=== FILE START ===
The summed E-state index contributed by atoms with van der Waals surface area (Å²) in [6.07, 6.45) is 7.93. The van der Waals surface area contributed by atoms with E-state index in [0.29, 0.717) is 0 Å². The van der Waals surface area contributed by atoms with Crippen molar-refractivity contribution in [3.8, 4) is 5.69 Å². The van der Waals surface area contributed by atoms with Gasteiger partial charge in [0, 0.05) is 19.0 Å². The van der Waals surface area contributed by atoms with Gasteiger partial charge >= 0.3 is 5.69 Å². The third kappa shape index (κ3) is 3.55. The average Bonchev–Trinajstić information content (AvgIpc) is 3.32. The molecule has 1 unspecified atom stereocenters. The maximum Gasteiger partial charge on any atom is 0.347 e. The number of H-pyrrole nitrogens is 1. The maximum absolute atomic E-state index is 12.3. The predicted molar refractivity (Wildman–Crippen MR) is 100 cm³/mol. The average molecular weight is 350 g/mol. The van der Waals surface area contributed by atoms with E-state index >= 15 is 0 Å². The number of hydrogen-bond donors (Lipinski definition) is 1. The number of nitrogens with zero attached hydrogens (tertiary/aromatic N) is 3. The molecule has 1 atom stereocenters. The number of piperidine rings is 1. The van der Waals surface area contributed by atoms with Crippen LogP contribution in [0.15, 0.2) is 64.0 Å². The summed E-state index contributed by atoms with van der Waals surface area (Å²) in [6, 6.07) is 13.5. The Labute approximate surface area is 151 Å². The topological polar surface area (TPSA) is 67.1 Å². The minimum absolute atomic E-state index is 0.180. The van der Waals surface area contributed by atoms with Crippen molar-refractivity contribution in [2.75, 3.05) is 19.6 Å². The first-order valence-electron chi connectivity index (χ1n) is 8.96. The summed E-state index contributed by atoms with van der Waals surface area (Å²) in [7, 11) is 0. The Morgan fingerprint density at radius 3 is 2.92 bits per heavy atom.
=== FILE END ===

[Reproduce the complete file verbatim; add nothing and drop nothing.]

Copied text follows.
The summed E-state index contributed by atoms with van der Waals surface area (Å²) in [6.07, 6.45) is 7.93. The van der Waals surface area contributed by atoms with E-state index in [0.29, 0.717) is 0 Å². The van der Waals surface area contributed by atoms with Crippen molar-refractivity contribution in [3.8, 4) is 5.69 Å². The van der Waals surface area contributed by atoms with Gasteiger partial charge in [0, 0.05) is 19.0 Å². The van der Waals surface area contributed by atoms with Gasteiger partial charge >= 0.3 is 5.69 Å². The third kappa shape index (κ3) is 3.55. The average Bonchev–Trinajstić information content (AvgIpc) is 3.32. The molecule has 1 unspecified atom stereocenters. The maximum Gasteiger partial charge on any atom is 0.347 e. The number of H-pyrrole nitrogens is 1. The maximum absolute atomic E-state index is 12.3. The predicted molar refractivity (Wildman–Crippen MR) is 100 cm³/mol. The average molecular weight is 350 g/mol. The van der Waals surface area contributed by atoms with E-state index >= 15 is 0 Å². The number of hydrogen-bond donors (Lipinski definition) is 1. The number of nitrogens with zero attached hydrogens (tertiary/aromatic N) is 3. The molecule has 1 atom stereocenters. The number of piperidine rings is 1. The van der Waals surface area contributed by atoms with Crippen LogP contribution in [0.15, 0.2) is 64.0 Å². The summed E-state index contributed by atoms with van der Waals surface area (Å²) in [6, 6.07) is 13.5. The Labute approximate surface area is 151 Å². The topological polar surface area (TPSA) is 67.1 Å². The minimum absolute atomic E-state index is 0.180. The van der Waals surface area contributed by atoms with Crippen molar-refractivity contribution in [2.75, 3.05) is 19.6 Å². The first-order valence-electron chi connectivity index (χ1n) is 8.96. The summed E-state index contributed by atoms with van der Waals surface area (Å²) in [7, 11) is 0. The Morgan fingerprint density at radius 3 is 2.92 bits per heavy atom.